Bob Scally is an acknowledged expert on the tough conditions faced by Famine emigrants in Liverpool and on the Atlantic passage and his depiction of them makes harrowing reading. However, the final sections of his book might also be read as an unwitting reminder of how much more might have been achieved during the Famine by the expeditious emigration of more of the poor, particularly the landless poor. Because the Ballykilcline tenantry and their families were shipped out in good ships bound for the United States most of them survived the Famine. Only the healthy travelled, however; several tenants unwilling to desert elderly parents or handicapped siblings stayed on. So did the landless poor who had been living in the townland on the goodwill of their neighbours. They were dispossessed, leaving no trace.

    Though there is no evidence that the rebels of Ballykilcline were parties to the famous conspiracy to murder Major Denis Mahon, the new owner of the Strokestown estate, there is an important connection between events in both places. The smallholders and farmers of Strokestown had quickly learned the trick of holding onto their rent money from their Ballykilcline neighbours, and by the time Strokestown House finally fell into the hands of Denis Mahon, he was owed £13,000 in rent.

    The Ballykilcline emigrants disappear without trace once they disembark from the Roscius, the Channing, the Metoka, and the Progress in New York. It would be nice to know whether the communality which was damaged by the Famine was restored in the New World. That is a topic for further study, but it should not be so difficult to find an answer. Thanks to the industry of the Church of Latter Day Saints, in recent times the names of everybody enumerated in the United States censuses of 1850 and 1860 have been entered into massive computers in Salt Lake City. Some careful digging in the Mormon files should resurrect some of Bob Scally’s Padians, Reynolds, and Narys, who had shown such pluck and guile in faraway Ballykilcline.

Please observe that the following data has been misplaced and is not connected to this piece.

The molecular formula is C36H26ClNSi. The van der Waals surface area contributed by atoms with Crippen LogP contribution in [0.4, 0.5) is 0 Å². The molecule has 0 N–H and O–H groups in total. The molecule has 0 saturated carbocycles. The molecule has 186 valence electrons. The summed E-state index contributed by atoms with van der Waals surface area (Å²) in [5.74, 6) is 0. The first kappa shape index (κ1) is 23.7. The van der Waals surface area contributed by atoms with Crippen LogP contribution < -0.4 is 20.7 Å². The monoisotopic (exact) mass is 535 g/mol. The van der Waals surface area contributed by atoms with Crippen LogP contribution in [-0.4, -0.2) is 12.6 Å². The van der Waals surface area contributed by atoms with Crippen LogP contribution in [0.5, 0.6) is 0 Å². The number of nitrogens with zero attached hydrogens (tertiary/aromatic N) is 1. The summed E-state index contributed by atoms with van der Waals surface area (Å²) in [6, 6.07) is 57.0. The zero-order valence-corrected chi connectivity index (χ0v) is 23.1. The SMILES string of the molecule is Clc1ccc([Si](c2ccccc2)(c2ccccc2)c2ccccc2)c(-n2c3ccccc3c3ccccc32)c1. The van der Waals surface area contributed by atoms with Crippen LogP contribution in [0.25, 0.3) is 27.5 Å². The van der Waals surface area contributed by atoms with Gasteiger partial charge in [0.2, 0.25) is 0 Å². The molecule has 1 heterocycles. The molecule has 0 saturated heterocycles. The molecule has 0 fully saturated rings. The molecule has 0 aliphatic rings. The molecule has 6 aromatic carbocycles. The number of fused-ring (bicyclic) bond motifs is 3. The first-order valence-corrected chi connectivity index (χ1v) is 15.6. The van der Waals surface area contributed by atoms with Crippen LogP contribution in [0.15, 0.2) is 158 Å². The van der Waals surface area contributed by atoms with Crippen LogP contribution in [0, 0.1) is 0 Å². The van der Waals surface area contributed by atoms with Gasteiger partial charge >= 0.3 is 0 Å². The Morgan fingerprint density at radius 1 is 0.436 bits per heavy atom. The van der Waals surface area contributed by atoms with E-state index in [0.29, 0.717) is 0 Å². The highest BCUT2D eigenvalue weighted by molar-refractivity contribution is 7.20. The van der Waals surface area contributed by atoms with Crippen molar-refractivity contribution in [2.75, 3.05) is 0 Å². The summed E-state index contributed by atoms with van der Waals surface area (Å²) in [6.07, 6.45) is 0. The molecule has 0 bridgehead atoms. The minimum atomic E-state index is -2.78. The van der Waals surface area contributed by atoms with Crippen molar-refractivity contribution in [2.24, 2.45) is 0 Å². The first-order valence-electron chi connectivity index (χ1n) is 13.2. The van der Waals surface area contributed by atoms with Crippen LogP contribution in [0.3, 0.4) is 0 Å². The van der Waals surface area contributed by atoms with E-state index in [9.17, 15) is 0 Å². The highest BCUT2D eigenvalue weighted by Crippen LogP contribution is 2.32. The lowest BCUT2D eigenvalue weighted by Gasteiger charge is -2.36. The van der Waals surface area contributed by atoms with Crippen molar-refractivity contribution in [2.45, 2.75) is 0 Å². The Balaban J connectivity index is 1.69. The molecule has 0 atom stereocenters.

Cormac Ó Gráda
    Tommy Graham, Tisch School of the Arts, New York University, Dublin Programme. Contact: editor@historyireland.com
    Consulting Editor
    Seán Duffy, Dept. of Medieval History, Trinity College, Dublin

    Editorial Board
    Tony Canavan, Elma Collins, Peter Collins, Patrick Fitzgerald, Peter Gray, Brian Hanley, Angus Mitchell, Éamonn Ó Ciardha, Eamon O’Flaherty, Thomas O’Loughlin

    Publishing Manager; Nick Maxwell. Contact: production@historyireland.com
    Advertsing Manager: Una MacConville. Contact: advertising@historyireland.com
    Administration and Subscriptions: Helen Dunne. Contact: subscriptions@historyireland.com

  5. I am an American and also never experienced patriotism. Patriots always seemed like unwitting dupes, towing a party line that was 50% fantasy. In school I always took the option to never stand for the pledge of allegiance to the flag. In school the news always played on a tube-tv in homeroom in the morning showing “the gulf war” and Bush senior would say “not gonna be prudent at this juncture”, Afterwards M.C. hammer would dance on the TV wearing parachute pants, and it was like I was living in two americas and didnt have to worry, because it was natural: those in the military industrial complex live in “that america”, but I lived in the “other america”. As a 40 year old I still feel zero patriotism. Strangely, I thought Esperanto might be good for me, since it was international. Sadly, Esperanto was one of the most negative experiences in my life. I found that many people in the generation below me had some kind of new-patriotism for “liberals” and they disliked not Bush but Trump, but only because he didnt like gays and said bad stuff against women. I soon was glad that Trump bothered them. The 13 year old transexuals paraded through the streets attracting the evil sign bearing Christians, and I blamed all of them for polluting the atmosphere with thier idealogical social movements. I’m glad I learned Spanish. It’s idealogy-free.

  6. I’m not proud to be Irish. But out of curiosity, if people shouldn’t be proud to be Irish what attitude do you think that people should people have towards their nationality?